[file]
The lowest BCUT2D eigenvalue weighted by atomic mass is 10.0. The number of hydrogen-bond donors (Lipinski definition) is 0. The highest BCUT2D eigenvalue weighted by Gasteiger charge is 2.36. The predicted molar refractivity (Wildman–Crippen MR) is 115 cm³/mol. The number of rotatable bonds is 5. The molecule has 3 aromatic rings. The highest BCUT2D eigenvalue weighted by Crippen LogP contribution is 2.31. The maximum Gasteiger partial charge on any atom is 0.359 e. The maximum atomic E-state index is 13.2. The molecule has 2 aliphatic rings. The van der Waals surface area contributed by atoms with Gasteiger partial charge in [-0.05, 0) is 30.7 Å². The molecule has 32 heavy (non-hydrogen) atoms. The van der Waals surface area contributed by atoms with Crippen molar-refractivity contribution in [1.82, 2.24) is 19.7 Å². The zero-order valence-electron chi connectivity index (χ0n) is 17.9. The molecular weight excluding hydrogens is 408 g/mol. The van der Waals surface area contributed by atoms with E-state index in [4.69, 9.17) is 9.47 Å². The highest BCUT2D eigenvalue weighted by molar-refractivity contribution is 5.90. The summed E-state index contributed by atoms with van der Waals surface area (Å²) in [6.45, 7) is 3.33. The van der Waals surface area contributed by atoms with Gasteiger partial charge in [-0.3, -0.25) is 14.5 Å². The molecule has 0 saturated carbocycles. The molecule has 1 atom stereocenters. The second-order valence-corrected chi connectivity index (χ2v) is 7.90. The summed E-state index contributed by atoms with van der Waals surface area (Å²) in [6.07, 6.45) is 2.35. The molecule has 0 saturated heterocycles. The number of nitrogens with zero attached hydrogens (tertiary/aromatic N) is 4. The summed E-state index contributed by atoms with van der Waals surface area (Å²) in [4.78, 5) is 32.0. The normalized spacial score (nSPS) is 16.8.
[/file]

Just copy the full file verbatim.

The lowest BCUT2D eigenvalue weighted by atomic mass is 10.0. The number of hydrogen-bond donors (Lipinski definition) is 0. The highest BCUT2D eigenvalue weighted by Gasteiger charge is 2.36. The predicted molar refractivity (Wildman–Crippen MR) is 115 cm³/mol. The number of rotatable bonds is 5. The molecule has 3 aromatic rings. The highest BCUT2D eigenvalue weighted by Crippen LogP contribution is 2.31. The maximum Gasteiger partial charge on any atom is 0.359 e. The maximum atomic E-state index is 13.2. The molecule has 2 aliphatic rings. The van der Waals surface area contributed by atoms with Gasteiger partial charge in [-0.05, 0) is 30.7 Å². The molecule has 32 heavy (non-hydrogen) atoms. The van der Waals surface area contributed by atoms with Crippen molar-refractivity contribution in [1.82, 2.24) is 19.7 Å². The zero-order valence-electron chi connectivity index (χ0n) is 17.9. The molecular weight excluding hydrogens is 408 g/mol. The van der Waals surface area contributed by atoms with E-state index in [4.69, 9.17) is 9.47 Å². The highest BCUT2D eigenvalue weighted by molar-refractivity contribution is 5.90. The summed E-state index contributed by atoms with van der Waals surface area (Å²) in [6.45, 7) is 3.33. The van der Waals surface area contributed by atoms with Gasteiger partial charge in [-0.3, -0.25) is 14.5 Å². The molecule has 0 saturated carbocycles. The molecule has 1 atom stereocenters. The second-order valence-corrected chi connectivity index (χ2v) is 7.90. The summed E-state index contributed by atoms with van der Waals surface area (Å²) in [6.07, 6.45) is 2.35. The molecule has 0 saturated heterocycles. The number of nitrogens with zero attached hydrogens (tertiary/aromatic N) is 4. The summed E-state index contributed by atoms with van der Waals surface area (Å²) in [4.78, 5) is 32.0. The normalized spacial score (nSPS) is 16.8.